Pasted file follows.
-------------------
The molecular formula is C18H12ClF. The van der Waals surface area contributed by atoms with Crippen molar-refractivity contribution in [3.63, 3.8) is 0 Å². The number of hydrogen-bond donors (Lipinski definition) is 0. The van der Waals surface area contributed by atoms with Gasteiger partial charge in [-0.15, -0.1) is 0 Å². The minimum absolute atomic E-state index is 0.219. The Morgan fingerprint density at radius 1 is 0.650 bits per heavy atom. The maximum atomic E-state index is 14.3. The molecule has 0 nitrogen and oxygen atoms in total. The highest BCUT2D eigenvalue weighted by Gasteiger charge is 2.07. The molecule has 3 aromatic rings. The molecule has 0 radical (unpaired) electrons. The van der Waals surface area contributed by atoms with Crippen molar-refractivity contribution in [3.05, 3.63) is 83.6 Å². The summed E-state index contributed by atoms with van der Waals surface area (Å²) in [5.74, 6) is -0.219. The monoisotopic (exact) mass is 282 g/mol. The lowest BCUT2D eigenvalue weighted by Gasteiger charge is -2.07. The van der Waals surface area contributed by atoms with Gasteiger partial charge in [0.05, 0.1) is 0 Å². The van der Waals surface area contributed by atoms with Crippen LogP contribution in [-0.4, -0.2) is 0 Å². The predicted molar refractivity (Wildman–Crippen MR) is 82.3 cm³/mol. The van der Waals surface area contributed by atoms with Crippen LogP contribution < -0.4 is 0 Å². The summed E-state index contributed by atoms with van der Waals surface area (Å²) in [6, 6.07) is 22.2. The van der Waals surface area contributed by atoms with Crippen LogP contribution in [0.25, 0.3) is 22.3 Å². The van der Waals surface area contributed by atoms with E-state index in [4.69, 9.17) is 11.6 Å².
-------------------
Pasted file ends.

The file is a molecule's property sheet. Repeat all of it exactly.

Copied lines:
The molecular formula is C18H12ClF. The van der Waals surface area contributed by atoms with Crippen molar-refractivity contribution in [3.63, 3.8) is 0 Å². The number of hydrogen-bond donors (Lipinski definition) is 0. The van der Waals surface area contributed by atoms with Gasteiger partial charge in [-0.15, -0.1) is 0 Å². The minimum absolute atomic E-state index is 0.219. The Morgan fingerprint density at radius 1 is 0.650 bits per heavy atom. The maximum atomic E-state index is 14.3. The molecule has 0 nitrogen and oxygen atoms in total. The highest BCUT2D eigenvalue weighted by Gasteiger charge is 2.07. The molecule has 3 aromatic rings. The molecule has 0 radical (unpaired) electrons. The van der Waals surface area contributed by atoms with Crippen molar-refractivity contribution in [3.05, 3.63) is 83.6 Å². The summed E-state index contributed by atoms with van der Waals surface area (Å²) in [5.74, 6) is -0.219. The monoisotopic (exact) mass is 282 g/mol. The lowest BCUT2D eigenvalue weighted by Gasteiger charge is -2.07. The van der Waals surface area contributed by atoms with Gasteiger partial charge in [0.05, 0.1) is 0 Å². The van der Waals surface area contributed by atoms with Crippen LogP contribution in [-0.4, -0.2) is 0 Å². The predicted molar refractivity (Wildman–Crippen MR) is 82.3 cm³/mol. The van der Waals surface area contributed by atoms with Crippen LogP contribution < -0.4 is 0 Å². The summed E-state index contributed by atoms with van der Waals surface area (Å²) in [6, 6.07) is 22.2. The van der Waals surface area contributed by atoms with Crippen LogP contribution in [0.25, 0.3) is 22.3 Å². The van der Waals surface area contributed by atoms with E-state index in [4.69, 9.17) is 11.6 Å².